72,000 Wisconsinites targeted in election rolls lawsuit didn’t vote in 2020

MADISON – The state Supreme Court will decide soon whether about 72,000 Wisconsinites should remain on the voter rolls — a group that isn’t consistently casting ballots.

None of the people in question voted in 2020, according to a report discussed Wednesday by the Wisconsin Elections Commission. 

The court fight over the voter rolls has inspired partisan finger-pointing and bold electoral prognostications. But the ruling may have a limited effect in the political sphere, the report suggests.

The commission in 2019 sent letters to about 232,000 voters who it believed might have moved. It asked them to register at a new address or confirm they had not moved.

The commission planned to take voters off the rolls this spring if they hadn’t responded by then. But a group of voters assisted by the conservative Wisconsin Institute for Law & Liberty sued, arguing the state had to immediately take the voters off the rolls.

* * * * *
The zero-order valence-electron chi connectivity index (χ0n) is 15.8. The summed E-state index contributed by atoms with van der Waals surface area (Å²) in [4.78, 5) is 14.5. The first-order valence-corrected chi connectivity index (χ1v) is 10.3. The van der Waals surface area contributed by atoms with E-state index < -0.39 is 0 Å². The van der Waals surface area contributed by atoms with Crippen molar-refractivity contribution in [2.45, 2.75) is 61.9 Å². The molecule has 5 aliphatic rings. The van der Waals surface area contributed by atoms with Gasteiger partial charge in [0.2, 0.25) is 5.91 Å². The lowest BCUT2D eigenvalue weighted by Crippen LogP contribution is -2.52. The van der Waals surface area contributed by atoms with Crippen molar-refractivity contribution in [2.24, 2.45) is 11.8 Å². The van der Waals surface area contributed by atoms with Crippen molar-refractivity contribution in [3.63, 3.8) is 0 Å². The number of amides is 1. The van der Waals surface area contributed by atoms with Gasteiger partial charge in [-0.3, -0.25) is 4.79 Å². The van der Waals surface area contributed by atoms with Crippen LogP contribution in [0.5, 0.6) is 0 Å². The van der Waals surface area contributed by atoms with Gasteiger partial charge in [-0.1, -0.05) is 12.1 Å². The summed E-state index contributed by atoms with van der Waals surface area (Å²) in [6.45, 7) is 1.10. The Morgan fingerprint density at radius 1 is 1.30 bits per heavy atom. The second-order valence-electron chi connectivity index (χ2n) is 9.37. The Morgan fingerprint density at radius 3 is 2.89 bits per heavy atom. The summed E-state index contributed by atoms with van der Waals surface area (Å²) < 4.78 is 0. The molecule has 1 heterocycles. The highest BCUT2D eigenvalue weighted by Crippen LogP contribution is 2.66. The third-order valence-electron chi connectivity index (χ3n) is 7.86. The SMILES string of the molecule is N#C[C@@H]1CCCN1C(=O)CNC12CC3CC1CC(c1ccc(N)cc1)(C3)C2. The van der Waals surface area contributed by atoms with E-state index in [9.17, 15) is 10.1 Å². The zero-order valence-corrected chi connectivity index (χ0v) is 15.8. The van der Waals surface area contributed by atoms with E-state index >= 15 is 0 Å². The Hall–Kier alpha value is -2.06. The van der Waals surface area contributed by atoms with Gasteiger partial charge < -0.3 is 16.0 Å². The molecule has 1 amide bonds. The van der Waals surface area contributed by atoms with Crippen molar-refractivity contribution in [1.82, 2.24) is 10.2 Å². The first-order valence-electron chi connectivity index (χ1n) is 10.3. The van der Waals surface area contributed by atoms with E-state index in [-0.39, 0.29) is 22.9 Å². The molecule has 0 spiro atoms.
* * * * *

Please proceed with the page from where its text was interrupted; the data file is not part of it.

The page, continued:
An Ozaukee County judge ruled in their favor, but an appeals court reversed the decision and found the voters should stay on the rolls. The state Supreme Court is expected to settle the matter by summer.

Since the letters were sent, the list of voters has been whittled down to about 72,000. The rest have registered at a new address, said they didn’t move or come off the rolls for other reasons.

Of those who remain on the list, none voted in 2020, including November’s presidential election, according to the report.

Contact Patrick Marley at patrick.marley@jrn.com. Follow him on Twitter at @patrickdmarley.